The corn is tall and still a lustrous green through much of Minnesota. But it's not going to stay that way for long without a good soaking rain -- pronto.

Already, Minnesota corn farmers are seeing wilting leaves and other signs of heat stress, though nothing like the drought that has stunted crops through much of the Corn Belt.

"Most states would trade places with us in a heartbeat," said Michael Swanson, an agricultural economist at Wells Fargo. "We've got it good right now compared to most of them."

Indeed, 77 percent of Minnesota's corn crop was in good to excellent condition for the week ending Sunday, the best of any state, according to Department of Agriculture data released Monday.

"The potential is there for a real good crop," said Chad Willis, who farms corn and soybeans east of Willmar. "But that dwindles every day that it doesn't rain."

The National Weather Service's forecast is not what farmers like Willis want to see: no appreciable rain through at least Friday, and temperatures climbing as the week goes on -- a potential double whammy.

Lured by high corn prices, farmers this spring sowed what's believed to be the biggest U.S. corn crop since 1937. But a heat wave across the Midwest has parched Illinois, Indiana, eastern Iowa and other key corn-growing areas. When July started, U.S. corn crops were in their worst shape since 1988.

"The stage was set for one of the biggest crops in the U.S. ever, and now it is pretty apparent that is not going to happen," said Douglas Tiffany, an assistant extension professor and renewable energy economist at the University of Minnesota.

U.S. corn yields were originally expected to be in line with historical trends of more than 160 bushels per acre. Now, corn yields are only expected to be a little more than 150 bushels, said Wells Fargo's Swanson.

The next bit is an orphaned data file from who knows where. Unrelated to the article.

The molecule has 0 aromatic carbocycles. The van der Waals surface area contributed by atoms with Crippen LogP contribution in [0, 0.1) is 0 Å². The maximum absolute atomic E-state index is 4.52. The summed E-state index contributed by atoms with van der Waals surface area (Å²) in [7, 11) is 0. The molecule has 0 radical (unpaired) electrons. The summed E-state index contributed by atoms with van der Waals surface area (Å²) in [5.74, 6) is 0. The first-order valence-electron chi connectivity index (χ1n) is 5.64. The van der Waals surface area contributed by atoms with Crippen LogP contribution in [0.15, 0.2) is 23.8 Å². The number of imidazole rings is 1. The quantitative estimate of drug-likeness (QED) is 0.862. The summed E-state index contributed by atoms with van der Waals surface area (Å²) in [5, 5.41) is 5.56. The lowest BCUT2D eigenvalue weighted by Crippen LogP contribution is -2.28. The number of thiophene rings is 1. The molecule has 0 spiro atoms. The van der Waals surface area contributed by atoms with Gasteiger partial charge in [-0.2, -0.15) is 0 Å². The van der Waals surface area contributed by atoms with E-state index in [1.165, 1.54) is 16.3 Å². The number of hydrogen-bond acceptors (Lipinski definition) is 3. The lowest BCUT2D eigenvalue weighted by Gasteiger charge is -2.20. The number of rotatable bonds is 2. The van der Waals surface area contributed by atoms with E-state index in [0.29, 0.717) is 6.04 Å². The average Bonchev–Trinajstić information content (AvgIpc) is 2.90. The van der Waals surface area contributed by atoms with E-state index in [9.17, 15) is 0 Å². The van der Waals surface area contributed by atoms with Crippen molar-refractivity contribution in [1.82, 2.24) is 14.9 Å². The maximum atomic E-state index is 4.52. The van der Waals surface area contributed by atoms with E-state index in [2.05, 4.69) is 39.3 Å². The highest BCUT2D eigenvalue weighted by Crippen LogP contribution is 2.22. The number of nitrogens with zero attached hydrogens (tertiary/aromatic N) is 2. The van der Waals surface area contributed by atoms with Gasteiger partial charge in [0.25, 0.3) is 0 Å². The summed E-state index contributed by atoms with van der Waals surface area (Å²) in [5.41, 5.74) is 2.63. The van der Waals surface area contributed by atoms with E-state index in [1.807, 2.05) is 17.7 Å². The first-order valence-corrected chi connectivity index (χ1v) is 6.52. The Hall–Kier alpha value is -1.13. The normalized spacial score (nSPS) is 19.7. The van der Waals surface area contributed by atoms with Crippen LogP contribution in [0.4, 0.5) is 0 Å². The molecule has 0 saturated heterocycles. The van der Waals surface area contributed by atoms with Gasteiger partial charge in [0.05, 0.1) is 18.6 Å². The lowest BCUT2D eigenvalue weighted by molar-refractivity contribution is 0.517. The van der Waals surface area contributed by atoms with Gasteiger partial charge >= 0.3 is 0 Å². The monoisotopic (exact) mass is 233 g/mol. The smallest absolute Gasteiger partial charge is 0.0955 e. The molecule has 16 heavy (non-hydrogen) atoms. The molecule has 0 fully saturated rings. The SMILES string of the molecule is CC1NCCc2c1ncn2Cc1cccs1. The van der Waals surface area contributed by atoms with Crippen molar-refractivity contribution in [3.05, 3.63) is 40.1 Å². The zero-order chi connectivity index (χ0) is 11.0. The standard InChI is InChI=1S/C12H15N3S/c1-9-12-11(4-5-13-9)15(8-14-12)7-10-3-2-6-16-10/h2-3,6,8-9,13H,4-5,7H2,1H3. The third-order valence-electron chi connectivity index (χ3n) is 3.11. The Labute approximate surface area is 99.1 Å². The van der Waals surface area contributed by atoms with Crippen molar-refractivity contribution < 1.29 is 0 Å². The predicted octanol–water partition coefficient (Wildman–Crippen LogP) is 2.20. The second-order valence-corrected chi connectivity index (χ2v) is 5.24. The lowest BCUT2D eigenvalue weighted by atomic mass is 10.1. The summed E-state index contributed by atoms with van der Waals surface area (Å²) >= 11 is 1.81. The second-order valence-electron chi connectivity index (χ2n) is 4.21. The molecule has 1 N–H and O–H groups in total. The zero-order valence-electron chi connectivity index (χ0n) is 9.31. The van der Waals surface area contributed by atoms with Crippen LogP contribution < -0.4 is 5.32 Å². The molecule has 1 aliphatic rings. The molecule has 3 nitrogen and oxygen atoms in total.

Not surprisingly, markets have reacted by bidding up prices. Corn futures for December delivery on the Chicago Board of Trade jumped 5.3 percent Monday to close at $7.30 per bushel, a nearly 10-month high, according to Bloomberg News.

Higher corn prices will find their way into higher prices at the supermarket, as corn is the base of much animal feed and a key ingredient in a host of processed foods. Higher prices also could be bad news for the ethanol industry, which was hoping for a bumper corn crop and thus lower input costs.

But higher corn prices will benefit Minnesota's corn farmers -- if their luck holds out and they get decent crops themselves.

Minnesota farmers were the beneficiaries of a wet spring, which replenished soil bereft of moisture from a snow-deprived winter and dry fall, said Mark Seeley, University of Minnesota Extension climatologist. With a mild spring, Minnesota farmers also got their crops in early, another plus.

Indeed, corn on average was 64 inches high as of Sunday, compared with a five-year average of 49 inches, according to USDA data released Monday. And farmers reported that a lot of corn was tasseling by July 4th, about two weeks earlier than normal.

Tasseling means pollination is at hand, a critical time that helps determine yield. Hot and dry weather is bad for pollination. But that's what farmers have been getting.

Statewide, temperatures last week were nearly 9 degrees above normal and set records at several reporting stations, according to the USDA.

"This is the time we really need rain to pollinate our corn, and we are not seeing it," said Lori Feltis, a corn and soybean farmer near Stewartville. "We need water now."

Feltis said some of her corn has "pineappled up" -- that's when leaves curl and the plant starts to lose its lustrous green color. However, she's seen that only in corn planted with a more traditional seed; 80 percent of her crop this year is from seed that's genetically engineered to be drought-tolerant.

"All I heard was this year, there's going to be a drought coming," she said. Her prescience paid off.

A picture she e-mailed to the Star Tribune showed the drought-tolerant corn towering over her. Corn from the traditional seed was barely up to her shoulders.

During the 1988 drought, Feltis explained, her family's crop was decimated. "This year, we will not lose our crop."

Star Tribune staff writer David Shaffer contributed to this report.

Mike Hughlett • 612-673-7003